The American Shorthair sheds at the same rate as any other cat breed. Most will have a large shed in spring as temperatures warm-up but will continue to shed a small amount year-round.
Are American Shorthairs friendly?
Yes, the American Shorthair is an extremely friendly breed. As always, a cat’s personality is determined by several factors including the temperament of the mother and positive experiences with people during the crucial early weeks of development.
Are American Shorthairs hypoallergenic?
There is no evidence to suggest the American Shorthair is hypoallergenic.
What colours are American Shorthair cats?
The coat comes in 80 colours, colour combinations, and patterns. Colours such as chocolate, lilac and points are not permitted.
For simplicity, the colours are grouped into categories.
- Solid: White, black, blue, red, cream
- Shaded and silver: Chinchilla silver, shaded silver, shell cameo, shaded cameo, blue chinchilla silver, blue shaded silver, cream shell cameo, cream shaded cameo
- Tabby: Blue silver tabby, blue patched, silver patched, silver, red, brown, blue, cream, cameo (Classic, mackerel and patched tabby patterns)
- Smoke: Black, blue, cameo, tortoiseshell, blue cream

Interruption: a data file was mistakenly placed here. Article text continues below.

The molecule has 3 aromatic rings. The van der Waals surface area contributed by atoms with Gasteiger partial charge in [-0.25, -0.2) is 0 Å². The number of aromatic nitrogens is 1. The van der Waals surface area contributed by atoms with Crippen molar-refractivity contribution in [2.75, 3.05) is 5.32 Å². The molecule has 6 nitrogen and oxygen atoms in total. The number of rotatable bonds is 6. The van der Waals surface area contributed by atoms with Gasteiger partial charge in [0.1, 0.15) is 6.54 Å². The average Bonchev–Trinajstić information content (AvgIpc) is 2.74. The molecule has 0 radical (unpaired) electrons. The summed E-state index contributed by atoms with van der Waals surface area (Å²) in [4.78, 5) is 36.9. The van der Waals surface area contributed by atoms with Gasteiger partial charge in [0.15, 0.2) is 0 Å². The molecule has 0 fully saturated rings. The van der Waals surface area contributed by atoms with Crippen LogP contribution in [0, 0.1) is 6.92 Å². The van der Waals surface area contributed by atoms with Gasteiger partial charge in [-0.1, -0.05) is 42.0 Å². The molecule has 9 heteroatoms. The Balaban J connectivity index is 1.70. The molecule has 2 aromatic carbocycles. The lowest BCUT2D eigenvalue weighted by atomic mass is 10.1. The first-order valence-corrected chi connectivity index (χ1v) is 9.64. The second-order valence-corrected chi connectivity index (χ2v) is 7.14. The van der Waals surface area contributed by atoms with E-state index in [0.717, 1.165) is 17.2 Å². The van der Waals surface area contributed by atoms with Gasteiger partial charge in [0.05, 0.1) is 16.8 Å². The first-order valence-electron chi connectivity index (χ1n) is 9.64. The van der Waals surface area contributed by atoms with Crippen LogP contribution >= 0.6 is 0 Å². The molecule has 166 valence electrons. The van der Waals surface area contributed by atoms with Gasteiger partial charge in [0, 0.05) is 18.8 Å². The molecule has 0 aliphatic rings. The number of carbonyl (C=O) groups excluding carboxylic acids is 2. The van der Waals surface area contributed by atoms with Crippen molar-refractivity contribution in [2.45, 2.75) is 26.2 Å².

- Smoke and white (including van): Black smoke and white, blue smoke and white, tortoiseshell smoke and white, shell cameo and white, shaded cameo and white, smoke cameo and white
- Tabby and white: Silver tabby and white, silver patched tabby and white, cameo tabby and white, brown tabby and white, brown patched tabby and white, blue tabby and white, blue patched tabby and white, red tabby and white, cream-tabby and white, van blue-cream and white
- Parti-colour: Tortie, chinchilla shaded tortie, shaded tortie, dilute chinchilla shaded tortie, dilute shaded tortie, blue-cream
- Bi-colour: Van bi-colour, calico, dilute calico, van calico
The American Shorthair (ASH) is descended from European shorthaired cats who arrived in North America via early voyagers and explorers. Records suggest that cats were brought to the United States on the Mayflower in 1620. Cats were popular on ships to keep vermin down and protect cargo from damage. Once in America, these cats remaining close to their humans, acting as efficient pest controllers on farms and could be found wherever settlements occurred. Unlike today’s pampered felines, these cats would have remained predominately outside, adapting to the often harsh climate by developing a thick, plush coat.
By the 1800s, these cats were known as “Shorthairs” and later “Domestic Shorthairs“. The name was changed to American Shorthair in 1966 to better reflect the American origins of the breed.
In the early 1900s, American Shorthairs (then known as Domestic Shorthairs) began appearing at cat shows. Breeders began to selectively breed these cats, choosing the finest examples of the breed they could. Champion Belle, an orange tabby from Bradford, UK arrived in the United States and was to become the first Domestic Shorthair to be registered. In 1904, Buster Brown, a male smoke was the first American born cat to become registered. Both Champion Belle of Bradford and Buster Brown were owned by Jane Cathcart.